Yes, I remember coursework: one afternoon of heat, the exam train stopped there; it was late June.
Or it may have been July. Certainly by September, we were totally committed: that year’s cohort of year 10s would do an English course that was not 20 per cent coursework, not 50 per cent coursework, but 100 per cent coursework. Yes! All of it!
A timed class exercise was in there somewhere (surely?) but no final, externally set exam. Just a fat file for each candidate of 10 pieces of work covering the range of English tasks – the usual suspects of creative, imaginative, functional, persuasive, factual or fanciful pieces of written work.
At the time, I headed an English department of four, in a city girls’ grammar school, and I recall how we really were sold on the rhetoric: “End-of-term exams, time limits, pressure do not reflect the real world these students will enter for work and life. There, people do drafts and re-do them, have second thoughts, improve their work. Let this qualification reflect what they know, understand and can do, not what they can produce in a panic-stricken rush with hayfever in a hot exam room.”
Did we not see, coming towards us like trains, two things? First, the possibility that self-interest coupled with weak policing would mean highly literate parents were quite happy to “contribute” to their daughter’s homework efforts – “Darling, just a little tweak..?” Second, the certainty that even if the first did not happen, everyone would think it had.
Lord, how we worked to make it fair and even and abso-flaming-lutely above board and utterly defensible to parents, colleagues, the head, and a Crown Court if necessary. Across four teaching sets we held broadly to the same tasks, the same texts. We monitored each other’s marking regularly. We demanded a day off timetable – “A whole day! For the entire English department? Are you mad?” – to moderate the final, fat folders.
After our wrangling, sample folders for each grade boundary went to the exam board for verification. We quaked till we got our lists back, approving a combined eight years of real effort on our part as well as the students. And I honestly do not recall any grade changes being made.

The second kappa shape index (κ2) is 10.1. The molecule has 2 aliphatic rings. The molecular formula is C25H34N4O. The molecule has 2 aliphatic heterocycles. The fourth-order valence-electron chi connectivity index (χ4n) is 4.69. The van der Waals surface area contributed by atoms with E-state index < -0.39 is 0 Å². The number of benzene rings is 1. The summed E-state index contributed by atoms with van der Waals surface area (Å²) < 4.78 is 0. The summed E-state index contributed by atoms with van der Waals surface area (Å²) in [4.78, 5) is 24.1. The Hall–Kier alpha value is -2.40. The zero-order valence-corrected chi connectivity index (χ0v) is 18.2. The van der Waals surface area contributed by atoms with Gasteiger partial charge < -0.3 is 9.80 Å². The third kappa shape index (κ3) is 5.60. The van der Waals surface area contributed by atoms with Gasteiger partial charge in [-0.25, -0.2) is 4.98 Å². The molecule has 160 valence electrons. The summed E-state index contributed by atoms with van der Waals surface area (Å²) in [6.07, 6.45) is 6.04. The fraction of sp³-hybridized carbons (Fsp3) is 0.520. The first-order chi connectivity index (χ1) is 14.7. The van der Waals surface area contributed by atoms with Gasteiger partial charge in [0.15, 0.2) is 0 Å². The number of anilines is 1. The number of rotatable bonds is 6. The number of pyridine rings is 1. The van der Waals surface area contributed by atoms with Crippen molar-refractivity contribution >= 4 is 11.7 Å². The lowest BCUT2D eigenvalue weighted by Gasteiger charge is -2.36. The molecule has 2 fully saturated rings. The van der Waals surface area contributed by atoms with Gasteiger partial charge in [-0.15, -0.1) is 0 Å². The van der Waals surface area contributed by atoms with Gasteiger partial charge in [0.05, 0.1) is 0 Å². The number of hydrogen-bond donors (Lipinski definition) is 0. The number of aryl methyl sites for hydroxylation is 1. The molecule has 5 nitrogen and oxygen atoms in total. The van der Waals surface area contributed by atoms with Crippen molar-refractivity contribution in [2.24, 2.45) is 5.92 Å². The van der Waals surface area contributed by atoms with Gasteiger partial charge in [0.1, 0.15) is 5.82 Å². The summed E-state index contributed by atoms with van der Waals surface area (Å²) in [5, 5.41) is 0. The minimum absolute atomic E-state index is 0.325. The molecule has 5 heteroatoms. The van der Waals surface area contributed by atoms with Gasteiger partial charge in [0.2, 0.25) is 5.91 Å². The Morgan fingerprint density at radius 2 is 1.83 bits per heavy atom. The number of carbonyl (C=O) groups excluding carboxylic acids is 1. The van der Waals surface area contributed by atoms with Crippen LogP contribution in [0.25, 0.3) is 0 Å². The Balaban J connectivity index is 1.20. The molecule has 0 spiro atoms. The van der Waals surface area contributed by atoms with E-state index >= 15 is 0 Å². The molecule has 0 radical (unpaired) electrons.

I do recall students who enjoyed the many and various challenges we set them, enjoyed clocking their progress across two years, enjoyed making extra special effort where we could demonstrate the need, (or a grade boundary being too close for comfort – or a higher one within reach).
Quite how we would have managed the whole business in a bigger school with really mixed-ability classes is another matter, though I believe trying to acknowledge better the talents of all students, academic or not, was one of the first incentives to introduce coursework.
With time, repeated effort, correction and consultation on improvement, and without the stress/demand of a one-off end-of-two-year performance, even the weakest students had a better chance of proving what they could do.
Lofty ambition. The problem was that those who could were now able to do it more easily, and those who couldn’t often failed to rise to the bait. The very willingness to persevere and do it again and make it better was often not there – which was one of the reasons such students were not considered academically able in the first place.
Weak literacy going back to the cradle does not magically improve with coursework. But it is not cured by making the course more demanding and returning to the big exam memory test either.
Memory testing probably has even less relevance now than it did 20 years ago. A professor recently complained that his medical students cheerfully do not bother to memorise symptoms and diseases because they, like their patients, can internet-search whatever they need.
Having lamented GCSE requirements apparently shrinking in my lifetime to the point where A*s and As were well within standard reach, rather than indicators of real or even exceptional talent, I’m all in favour of making the exams harder, really discriminating between top candidates.
But CSE used to cater for candidates with different talents, and what will cater for them now?
Hilary Moriarty is national director of the Boarding Schools’ Association and taught English for 25 years.